For a number of political attitudes, Table 3 reports important differences between younger and older Canadians. First, Canadians aged 35 years and older are more likely to be interested in politics than younger Canadians. The mean scores in terms of interest in federal politics on a scale between 0 (not interested) and 10 (very interested) are 4.8 for Canadians aged between 18 and 24, 5.6 for Canadians aged between 25 and 34 and 6.7 for those over 35. Comparable gaps are observed for interest in provincial politics.
Younger Canadians are also less likely to feel close to a political party. For federal politics, the percentage of Canadians who feel close to a political party is 64% for the 18-24 age group, 71% for the 25-34 age group, and 81% for those over 35. For provincial politics, the percentage of Canadians who feel close to a political party is 62% for the 18-24 cohort, 69% for the 25-34 cohort, and 79% for those over 35.
A larger proportion of younger Canadians than older ones appear to perceive politics as too complicated. When asked whether they agreed with the statement “Sometimes I feel federal politics is too complicated for people like me”, 68% of Canadians aged 18 to 24 report that they either strongly agree or agree in comparison to 58% of those aged 25 to 34 and 45% of those aged 35 and older. Once again, similar differences are observed for provincial politics. Interestingly, however, younger Canadians are as likely as older ones to believe that they have not much say in federal or provincial politics.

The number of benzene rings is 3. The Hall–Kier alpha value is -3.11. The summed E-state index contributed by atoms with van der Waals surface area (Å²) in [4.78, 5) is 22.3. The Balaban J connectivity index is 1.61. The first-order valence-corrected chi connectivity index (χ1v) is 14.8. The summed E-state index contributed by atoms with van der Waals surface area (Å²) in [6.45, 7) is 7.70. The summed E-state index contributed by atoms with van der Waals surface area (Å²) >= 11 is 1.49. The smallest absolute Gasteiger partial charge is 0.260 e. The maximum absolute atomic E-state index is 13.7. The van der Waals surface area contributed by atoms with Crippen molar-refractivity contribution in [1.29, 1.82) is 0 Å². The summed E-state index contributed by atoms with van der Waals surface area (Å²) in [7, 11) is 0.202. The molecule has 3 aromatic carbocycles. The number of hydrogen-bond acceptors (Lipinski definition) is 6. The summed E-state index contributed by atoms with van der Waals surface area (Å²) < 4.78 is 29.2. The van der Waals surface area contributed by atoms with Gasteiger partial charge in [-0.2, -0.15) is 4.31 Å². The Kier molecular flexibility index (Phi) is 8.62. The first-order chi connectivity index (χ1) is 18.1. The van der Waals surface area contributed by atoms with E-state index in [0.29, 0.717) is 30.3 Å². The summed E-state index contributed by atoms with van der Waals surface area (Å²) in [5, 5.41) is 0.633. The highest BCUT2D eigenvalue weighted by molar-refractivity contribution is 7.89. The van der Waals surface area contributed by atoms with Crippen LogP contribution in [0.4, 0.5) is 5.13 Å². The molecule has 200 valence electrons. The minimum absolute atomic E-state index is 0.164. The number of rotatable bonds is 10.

Another major difference in the political attitudes of younger and older Canadians relates to the feeling of guilt about not voting. Younger Canadians are substantially less likely than older Canadians to report that they would feel guilty if they did not vote in either a federal or provincial election. The percentage of Canadians who would feel guilty if they didn't vote at a federal election is 48% for those aged 18 to 24, 55% for those aged 25 to 34, and 74% for those over 35. The same pattern holds for feeling guilty about not voting in provincial elections. This finding is consistent with Blais (2000) who observes that the sense of duty to vote is weaker among younger Canadians.